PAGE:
Monday, August 31, 2009

Learning Spanish for THE CASTILIAN

My Life As An Independent Film Producer
by Sidney Pink

There was a lot to do before the start of principal photography, and since we had the right of approval on the casting of all the principal parts, we were included in the casting sessions. We were hopeful of securing actors who could at least learn their lines in English - even with an accent. We would be forced to dub all of the voices later anyway, due to the inability of the Spanish technicians to maintain quiet while the shooting was going on. They, like the Italians, were accustomed to dubbed pictures and were still hiring actors for their looks without regard to their voices. It was not uncommon to have two actors for each role, one you saw and another you only heard.
Since I had a limited understanding of Spanish, I was completely dependent upon Jose Luis Bayonas, the son of my Spanish professor. Bayonas could have been a movie star himself. He was even more handsome than Gregory Peck, to whom he bore and uncanny resemblance. He was completely fluent in both English and French, and he had a deep resonant voice, which all of the women called sexy. He had a constant troupe of females trailing him, and he was so weak when it came to saying no to women that he was always in hot water. This, together with his inherent laziness, kept him from the success that cold so easily have been his. Bayonas appeared in small parts in almost every one of my Spanish productions, and he became the associate producer and assistant producer on the Pink permanent payroll.
Bayonas was great at his job, and I depended completely upon him for my Spanish translation until I began to get the feeling that he was not telling me the truth about what was being said around me, and even sometimes to me. I don't know what tipped me off, unless it could have been the looks tht some of the technicians, actors, and workmen were casting at each other. Not that Bayonas was protecting anyone but me; he just didn't want to hurt me by giving the exact translation of what was said. I knew then I had to learn to speak Spanish, well enough to defend myself against the possibility of being taken, due to his overprotectiveness.
I learned Spanish in exactly thirteen days and nights. I bought every "quick-learn" book available, and I insisted that Bayonas spend every working hour (evenings too) helping me to master the art of Spanish conversation. I didn't give a damn about the verbs or tenses of the proper accent. I just wanted to know how to say what I needed to say and be able to understand what was being said to me.
Two weeks after I felt sure I was being played for a fool, I was able to understand what was being said around me. I didn't get every word, but I damn sure knew the meaning of every sentence. I swore Bayonas to secrecy, and I spent the next week discovering what I had sensed was true. Not that anyone was deliberately sabotaging anything I wanted done; it was more in the sense of poking fun at what they perceived was my naivete in asking for things they felt was unnecessary and the rather uncomplimentary way in which they perceived Americans in general. I let a week pass before I made my move.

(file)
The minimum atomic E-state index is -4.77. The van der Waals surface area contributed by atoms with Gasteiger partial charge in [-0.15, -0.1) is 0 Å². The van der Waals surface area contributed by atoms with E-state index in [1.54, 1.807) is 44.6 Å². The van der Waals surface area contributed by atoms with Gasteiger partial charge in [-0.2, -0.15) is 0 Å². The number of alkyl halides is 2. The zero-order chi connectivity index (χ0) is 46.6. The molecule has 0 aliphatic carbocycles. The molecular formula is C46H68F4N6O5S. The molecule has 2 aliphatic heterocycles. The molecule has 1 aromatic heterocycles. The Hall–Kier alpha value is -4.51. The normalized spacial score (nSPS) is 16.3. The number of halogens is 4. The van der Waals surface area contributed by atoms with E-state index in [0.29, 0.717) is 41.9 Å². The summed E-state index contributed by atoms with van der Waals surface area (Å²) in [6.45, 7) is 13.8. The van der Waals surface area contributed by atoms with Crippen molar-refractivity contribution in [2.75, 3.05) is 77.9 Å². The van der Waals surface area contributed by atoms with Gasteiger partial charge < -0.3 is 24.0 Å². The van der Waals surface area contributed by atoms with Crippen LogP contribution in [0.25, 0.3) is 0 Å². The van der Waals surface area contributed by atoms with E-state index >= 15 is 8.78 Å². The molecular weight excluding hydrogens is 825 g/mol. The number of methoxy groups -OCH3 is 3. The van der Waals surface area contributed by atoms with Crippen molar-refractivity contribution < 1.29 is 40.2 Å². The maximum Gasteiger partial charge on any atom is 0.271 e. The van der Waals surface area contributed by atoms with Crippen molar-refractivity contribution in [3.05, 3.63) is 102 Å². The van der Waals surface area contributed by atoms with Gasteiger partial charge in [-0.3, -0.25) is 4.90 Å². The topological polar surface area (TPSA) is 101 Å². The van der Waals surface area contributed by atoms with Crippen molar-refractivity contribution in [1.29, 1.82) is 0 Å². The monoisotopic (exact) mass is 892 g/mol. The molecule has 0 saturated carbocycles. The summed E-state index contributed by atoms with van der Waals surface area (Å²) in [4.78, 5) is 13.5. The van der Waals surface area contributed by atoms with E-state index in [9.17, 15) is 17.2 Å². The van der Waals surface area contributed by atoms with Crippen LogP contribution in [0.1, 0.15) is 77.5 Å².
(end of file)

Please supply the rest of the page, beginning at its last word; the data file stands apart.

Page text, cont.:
It was a Tuesday morning when I heard a particularly nasty remark about the "stupidity" of our attempts to make a scratch soundtrack to be used in our dubbing. Their norm was to have the script girl write the dialogue as it was said, in shorthand, and then later type it on a dialogue sheet for ultimate use in the dubbing studio. The Spanish, with utter disregard of lip sync, did their cutting with no soundtrack to guide them, and they cut solely for action. This permitted an editor to cut right into the middle of a word of important pause. This meant nothing to a Spanish or Italian producer, since thye redubbed everything in the studio without continuous lip synchronization. We needed the perfection that American and British audiences were accustomed to seeing. None of these technicians had ever worked on an international film before, and they scoffed at what they saw as the "nit-picking" that was making their jobs more difficult.
I was angry. I said in my best Spanish (good enough for them to understand every word): "I understand what you are saying and I have understood for a long time. Now I am telling you I will not tolerate any more of your slurs. The next one who complains about the way we do things will be looking for another job." There was a stunned silence, and from that day on, we worked with mutual respect and understanding, and that crew became as disciplined and expert as any I had in the States. We were even able to shoot direct sound in our next picture PYRO, which had all English-speaking actors. From the day of that outburst until the day I left Spain, all of our conversations were held directly with me in Spanish.

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